Twelve years ago, Rhoda Israelov started a scholarship program to encourage women in the Butler College of Business to enter the financial services field. Today the program has been expanded to provide value to women in all areas of the College of Business. One of the programs for these women is an annual Career Tea. The event introduces the students to a number of professional women who share their stories, advice and perspective. In addition to the panel discussion, this is a first introduction for many of these students.
This year, Rhoda invited me to be a part of the program, sharing the panel with an awesome group of women from all walks of life. I have to admit, I was writing as furiously as some of the women in the audience as my peers shared their thoughts. While directed at young women, many of the comments may resonate with men and women of all ages.
So what advice did we have? Many of the women on the panel shared advice on courage and life balance, planning and anticipating change, and the need to stay current. We suggested these women recognize that their first marketing challenge is building a product called “Brand You”. Here are just a few of my favorite comments:
Elaine Bedel, President, Bedel Financial Consulting:
On money: Learn to handle money early. Live within your means and avoid lifestyle debt. Learn the difference between good debt and bad debt, and start saving now. The more you save earlier in your career, the more choices you will have later in your career.
Barbara Branic, President for Regions Bank, retired
The only real obstacle facing women entering the workforce today is lack of confidence. Everything else can be overcome if you have that.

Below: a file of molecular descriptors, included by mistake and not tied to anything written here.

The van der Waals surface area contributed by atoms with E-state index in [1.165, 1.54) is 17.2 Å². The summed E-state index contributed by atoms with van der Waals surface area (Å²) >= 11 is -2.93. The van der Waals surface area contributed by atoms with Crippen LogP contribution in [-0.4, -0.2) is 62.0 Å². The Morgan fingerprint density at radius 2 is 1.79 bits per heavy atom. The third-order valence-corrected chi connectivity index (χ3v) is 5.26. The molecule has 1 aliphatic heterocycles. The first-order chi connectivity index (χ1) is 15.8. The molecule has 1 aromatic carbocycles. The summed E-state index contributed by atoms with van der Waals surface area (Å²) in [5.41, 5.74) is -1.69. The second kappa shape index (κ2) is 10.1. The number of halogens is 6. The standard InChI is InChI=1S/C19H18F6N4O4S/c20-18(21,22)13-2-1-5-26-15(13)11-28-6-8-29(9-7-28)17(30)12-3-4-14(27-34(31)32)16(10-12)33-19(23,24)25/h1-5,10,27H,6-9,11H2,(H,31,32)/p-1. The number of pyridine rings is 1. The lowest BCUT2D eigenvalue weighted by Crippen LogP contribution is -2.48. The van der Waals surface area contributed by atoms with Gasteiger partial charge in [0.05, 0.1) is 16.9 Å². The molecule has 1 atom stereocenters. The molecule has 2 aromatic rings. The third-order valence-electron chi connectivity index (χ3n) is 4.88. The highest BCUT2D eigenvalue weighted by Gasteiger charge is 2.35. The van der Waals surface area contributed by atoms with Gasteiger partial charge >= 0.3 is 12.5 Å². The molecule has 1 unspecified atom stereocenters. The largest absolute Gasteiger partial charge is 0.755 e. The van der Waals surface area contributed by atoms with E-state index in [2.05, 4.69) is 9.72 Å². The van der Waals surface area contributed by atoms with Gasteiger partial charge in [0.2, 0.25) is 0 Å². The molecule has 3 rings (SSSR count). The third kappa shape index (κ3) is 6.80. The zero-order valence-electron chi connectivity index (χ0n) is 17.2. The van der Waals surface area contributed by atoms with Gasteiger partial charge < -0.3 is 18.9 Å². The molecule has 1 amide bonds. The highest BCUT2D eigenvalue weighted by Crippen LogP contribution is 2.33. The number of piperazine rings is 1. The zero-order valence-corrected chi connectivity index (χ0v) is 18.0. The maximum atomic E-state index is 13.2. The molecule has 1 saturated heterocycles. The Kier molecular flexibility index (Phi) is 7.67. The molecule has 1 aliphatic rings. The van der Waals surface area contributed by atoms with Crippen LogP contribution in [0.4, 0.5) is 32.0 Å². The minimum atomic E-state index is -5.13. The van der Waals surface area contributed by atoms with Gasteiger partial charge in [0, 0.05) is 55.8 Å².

Barbara Milton, Vice President Community Relations, Buchanan Group
The most important skill is intense curiosity. To be successful, you have to have a willingness to learn. Don’t be afraid to ask when you don’t know, and continually learn new things.
So what did I suggest? More then anything I think you have to continuously fuel your creative muscle.
Spend time with all sorts of people. Create a circle across ages, races and personal style. Include people in your circle who don’ process information the way you do or value the things you value, then ask their opinion.
Taste everything. Mom told you to try the broccoli before deciding you didn’t like it. That is good advice in many areas of life. Go to concerts or art exhibits you don’t think you will like, for the experience. Try new software, or hardware even if you don’t immediately see the relevance to your life or business. Look for opportunities to expand your experiences, you never know where your inspiration will come from
Embrace failure. Don’t be afraid to make mistakes. It will happen. Learn from them! Do it better the next time, and Never make the same mistake twice.
I was really impressed when I spoke with with these women after the panel discussion. I am confident many of them will go on to do extraordinary things. What advice would you share with them to help them on their way?